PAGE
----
|Publication number||US4512942 A|
|Application number||US 06/503,937|
|Publication date||Apr 23, 1985|
|Filing date||Jun 13, 1983|
|Priority date||Jun 13, 1983|
|Publication number||06503937, 503937, US 4512942 A, US 4512942A, US-A-4512942, US4512942 A, US4512942A|
|Inventors||William R. Babbin, James W. Messerly|
|Original Assignee||B. F. Goodrich Company|
|Export Citation||BiBTeX, EndNote, RefMan|
|Patent Citations (16), Referenced by (58), Classifications (31), Legal Events (4)|
|External Links: USPTO, USPTO Assignment, Espacenet|
The invention relates to the vulcanization of elastomeric hose utilizing microwave energy in a continuous process.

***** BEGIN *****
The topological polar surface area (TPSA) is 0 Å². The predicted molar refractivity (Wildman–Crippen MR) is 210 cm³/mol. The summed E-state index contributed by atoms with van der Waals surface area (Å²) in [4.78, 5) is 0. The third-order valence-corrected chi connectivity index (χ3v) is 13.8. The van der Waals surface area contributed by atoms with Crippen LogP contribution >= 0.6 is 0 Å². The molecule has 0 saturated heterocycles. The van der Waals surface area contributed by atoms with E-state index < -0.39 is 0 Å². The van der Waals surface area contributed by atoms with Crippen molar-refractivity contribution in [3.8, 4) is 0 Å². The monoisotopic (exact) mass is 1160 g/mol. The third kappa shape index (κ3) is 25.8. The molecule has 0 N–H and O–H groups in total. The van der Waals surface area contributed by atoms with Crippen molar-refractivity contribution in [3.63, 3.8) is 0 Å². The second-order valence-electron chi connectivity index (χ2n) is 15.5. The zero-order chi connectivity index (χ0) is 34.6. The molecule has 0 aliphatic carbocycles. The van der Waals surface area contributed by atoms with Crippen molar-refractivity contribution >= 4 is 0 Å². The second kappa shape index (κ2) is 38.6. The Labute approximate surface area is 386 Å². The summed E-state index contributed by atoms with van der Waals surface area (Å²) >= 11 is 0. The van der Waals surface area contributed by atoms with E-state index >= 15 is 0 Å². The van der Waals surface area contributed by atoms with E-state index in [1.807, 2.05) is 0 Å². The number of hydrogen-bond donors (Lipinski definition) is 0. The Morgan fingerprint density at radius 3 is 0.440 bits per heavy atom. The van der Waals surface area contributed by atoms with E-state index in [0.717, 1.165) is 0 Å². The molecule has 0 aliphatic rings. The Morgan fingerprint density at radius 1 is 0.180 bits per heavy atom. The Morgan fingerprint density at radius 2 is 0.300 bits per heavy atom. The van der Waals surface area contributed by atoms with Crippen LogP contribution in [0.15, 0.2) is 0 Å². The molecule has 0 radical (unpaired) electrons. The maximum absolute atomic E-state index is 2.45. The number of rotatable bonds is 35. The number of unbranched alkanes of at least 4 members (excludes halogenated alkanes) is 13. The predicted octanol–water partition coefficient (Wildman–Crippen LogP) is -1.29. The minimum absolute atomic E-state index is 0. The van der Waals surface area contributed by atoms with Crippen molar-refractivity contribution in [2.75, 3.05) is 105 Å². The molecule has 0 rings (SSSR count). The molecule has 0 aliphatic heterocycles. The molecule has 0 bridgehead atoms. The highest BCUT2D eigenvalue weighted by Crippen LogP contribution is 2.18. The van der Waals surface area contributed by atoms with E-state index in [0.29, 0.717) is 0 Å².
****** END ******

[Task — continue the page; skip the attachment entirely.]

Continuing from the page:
There are various method and techniques employed in the manufacture of elastomeric hose which includes forming an unvulcanized elastomeric hose structure around a flexible or rigid mandrel, encasing the hose and mandrel and thence vulcanizing the hose by molding a sheath such as a lead sheath around the hose and thence vulcanizing the hose. In this instance the lead must be removed by stripping the outer lead sheath and thence removing the internal mandrel from the vulcanized hose. This method maintains a pressure on the hose while being vulcanized. Modifications on this technique which eliminates the lead sheath is a continuous type process wherein the uncured hose is passed into a vulcanizing fluid chamber (heated fluids) where the hose is wrapped around a moving spool and slowly withdrawn from the chamber. Another method passes the hose through a tubular chamber by means of hot vulcanizing fluid. In the latter case, higher pressures are required on the curing fluids as well as the transporting fluids. Additional safety problems are encountered when using hot vulcanizing pressurized fluids. The use of the lead sheaths is cumbersome, requiring expensive equipment for handling and impedes rapid production. Considerable quantities of lead is required for this process with an ever present waste problem whereat in such a process. The present invention utilizes a microwave curing tunnel mold that maintains pressure on the hose or curing product which tunnel moved is transparent to the microwave energy thereby increasing the efficiency of the curing unit while enhancing the consistency of the finished product. Such method and apparatus eliminates the need for high temperature pressurized fluids and the costly use of the equipment and materials for the lead sheath process.